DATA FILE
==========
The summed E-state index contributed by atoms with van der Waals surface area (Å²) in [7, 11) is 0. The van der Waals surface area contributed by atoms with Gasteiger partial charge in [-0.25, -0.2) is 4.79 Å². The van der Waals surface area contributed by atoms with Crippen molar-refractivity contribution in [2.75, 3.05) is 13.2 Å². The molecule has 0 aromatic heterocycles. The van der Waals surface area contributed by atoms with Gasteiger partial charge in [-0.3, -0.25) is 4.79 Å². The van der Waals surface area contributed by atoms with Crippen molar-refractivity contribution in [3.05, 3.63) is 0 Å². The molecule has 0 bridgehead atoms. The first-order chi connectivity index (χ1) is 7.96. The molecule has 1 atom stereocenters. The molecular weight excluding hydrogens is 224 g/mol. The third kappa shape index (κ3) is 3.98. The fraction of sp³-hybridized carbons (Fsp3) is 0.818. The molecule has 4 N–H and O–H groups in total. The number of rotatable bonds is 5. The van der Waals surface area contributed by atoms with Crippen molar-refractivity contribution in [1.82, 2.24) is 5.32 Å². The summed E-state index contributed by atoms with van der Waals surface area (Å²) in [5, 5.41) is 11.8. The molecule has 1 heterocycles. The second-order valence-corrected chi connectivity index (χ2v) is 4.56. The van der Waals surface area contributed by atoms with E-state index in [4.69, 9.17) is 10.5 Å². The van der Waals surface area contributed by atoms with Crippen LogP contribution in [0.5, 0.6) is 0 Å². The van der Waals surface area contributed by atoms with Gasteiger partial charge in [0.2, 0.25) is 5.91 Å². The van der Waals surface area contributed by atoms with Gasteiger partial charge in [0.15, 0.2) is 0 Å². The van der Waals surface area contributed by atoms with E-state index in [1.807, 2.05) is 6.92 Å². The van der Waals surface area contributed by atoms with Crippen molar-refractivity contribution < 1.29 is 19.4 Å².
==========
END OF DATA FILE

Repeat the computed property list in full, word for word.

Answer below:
The summed E-state index contributed by atoms with van der Waals surface area (Å²) in [7, 11) is 0. The van der Waals surface area contributed by atoms with Gasteiger partial charge in [-0.25, -0.2) is 4.79 Å². The van der Waals surface area contributed by atoms with Crippen molar-refractivity contribution in [2.75, 3.05) is 13.2 Å². The molecule has 0 aromatic heterocycles. The van der Waals surface area contributed by atoms with Gasteiger partial charge in [-0.3, -0.25) is 4.79 Å². The van der Waals surface area contributed by atoms with Crippen molar-refractivity contribution in [3.05, 3.63) is 0 Å². The molecule has 0 bridgehead atoms. The first-order chi connectivity index (χ1) is 7.96. The molecule has 1 atom stereocenters. The molecular weight excluding hydrogens is 224 g/mol. The third kappa shape index (κ3) is 3.98. The fraction of sp³-hybridized carbons (Fsp3) is 0.818. The molecule has 4 N–H and O–H groups in total. The number of rotatable bonds is 5. The van der Waals surface area contributed by atoms with Crippen molar-refractivity contribution in [1.82, 2.24) is 5.32 Å². The summed E-state index contributed by atoms with van der Waals surface area (Å²) in [5, 5.41) is 11.8. The molecule has 1 heterocycles. The second-order valence-corrected chi connectivity index (χ2v) is 4.56. The van der Waals surface area contributed by atoms with E-state index in [4.69, 9.17) is 10.5 Å². The van der Waals surface area contributed by atoms with Crippen LogP contribution in [0.5, 0.6) is 0 Å². The van der Waals surface area contributed by atoms with Gasteiger partial charge in [0.2, 0.25) is 5.91 Å². The van der Waals surface area contributed by atoms with Gasteiger partial charge in [0.15, 0.2) is 0 Å². The van der Waals surface area contributed by atoms with E-state index in [1.807, 2.05) is 6.92 Å². The van der Waals surface area contributed by atoms with Crippen molar-refractivity contribution < 1.29 is 19.4 Å².